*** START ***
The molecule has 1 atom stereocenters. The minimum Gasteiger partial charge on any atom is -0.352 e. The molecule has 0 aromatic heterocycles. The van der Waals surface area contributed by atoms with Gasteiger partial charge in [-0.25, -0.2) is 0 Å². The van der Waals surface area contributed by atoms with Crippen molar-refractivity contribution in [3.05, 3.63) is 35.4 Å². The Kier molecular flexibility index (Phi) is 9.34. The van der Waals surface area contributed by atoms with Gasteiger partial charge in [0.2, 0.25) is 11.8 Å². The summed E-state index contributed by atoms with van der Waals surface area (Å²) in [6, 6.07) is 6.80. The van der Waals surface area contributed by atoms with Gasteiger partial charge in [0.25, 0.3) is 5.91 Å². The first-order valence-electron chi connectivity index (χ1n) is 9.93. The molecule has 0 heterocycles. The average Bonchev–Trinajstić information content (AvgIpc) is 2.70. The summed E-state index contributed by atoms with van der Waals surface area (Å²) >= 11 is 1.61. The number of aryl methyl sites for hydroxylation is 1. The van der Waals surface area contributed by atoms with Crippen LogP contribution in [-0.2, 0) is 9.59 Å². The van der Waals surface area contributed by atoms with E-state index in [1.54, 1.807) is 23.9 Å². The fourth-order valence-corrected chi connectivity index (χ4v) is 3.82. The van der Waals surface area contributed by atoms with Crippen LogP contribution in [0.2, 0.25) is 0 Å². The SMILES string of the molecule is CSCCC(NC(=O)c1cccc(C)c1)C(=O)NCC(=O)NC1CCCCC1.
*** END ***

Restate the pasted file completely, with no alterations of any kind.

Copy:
The molecule has 1 atom stereocenters. The minimum Gasteiger partial charge on any atom is -0.352 e. The molecule has 0 aromatic heterocycles. The van der Waals surface area contributed by atoms with Gasteiger partial charge in [-0.25, -0.2) is 0 Å². The van der Waals surface area contributed by atoms with Crippen molar-refractivity contribution in [3.05, 3.63) is 35.4 Å². The Kier molecular flexibility index (Phi) is 9.34. The van der Waals surface area contributed by atoms with Gasteiger partial charge in [0.2, 0.25) is 11.8 Å². The summed E-state index contributed by atoms with van der Waals surface area (Å²) in [6, 6.07) is 6.80. The van der Waals surface area contributed by atoms with Gasteiger partial charge in [0.25, 0.3) is 5.91 Å². The first-order valence-electron chi connectivity index (χ1n) is 9.93. The molecule has 0 heterocycles. The average Bonchev–Trinajstić information content (AvgIpc) is 2.70. The summed E-state index contributed by atoms with van der Waals surface area (Å²) >= 11 is 1.61. The number of aryl methyl sites for hydroxylation is 1. The van der Waals surface area contributed by atoms with Crippen LogP contribution in [-0.2, 0) is 9.59 Å². The van der Waals surface area contributed by atoms with E-state index in [1.54, 1.807) is 23.9 Å². The fourth-order valence-corrected chi connectivity index (χ4v) is 3.82. The van der Waals surface area contributed by atoms with Crippen LogP contribution in [0.2, 0.25) is 0 Å². The SMILES string of the molecule is CSCCC(NC(=O)c1cccc(C)c1)C(=O)NCC(=O)NC1CCCCC1.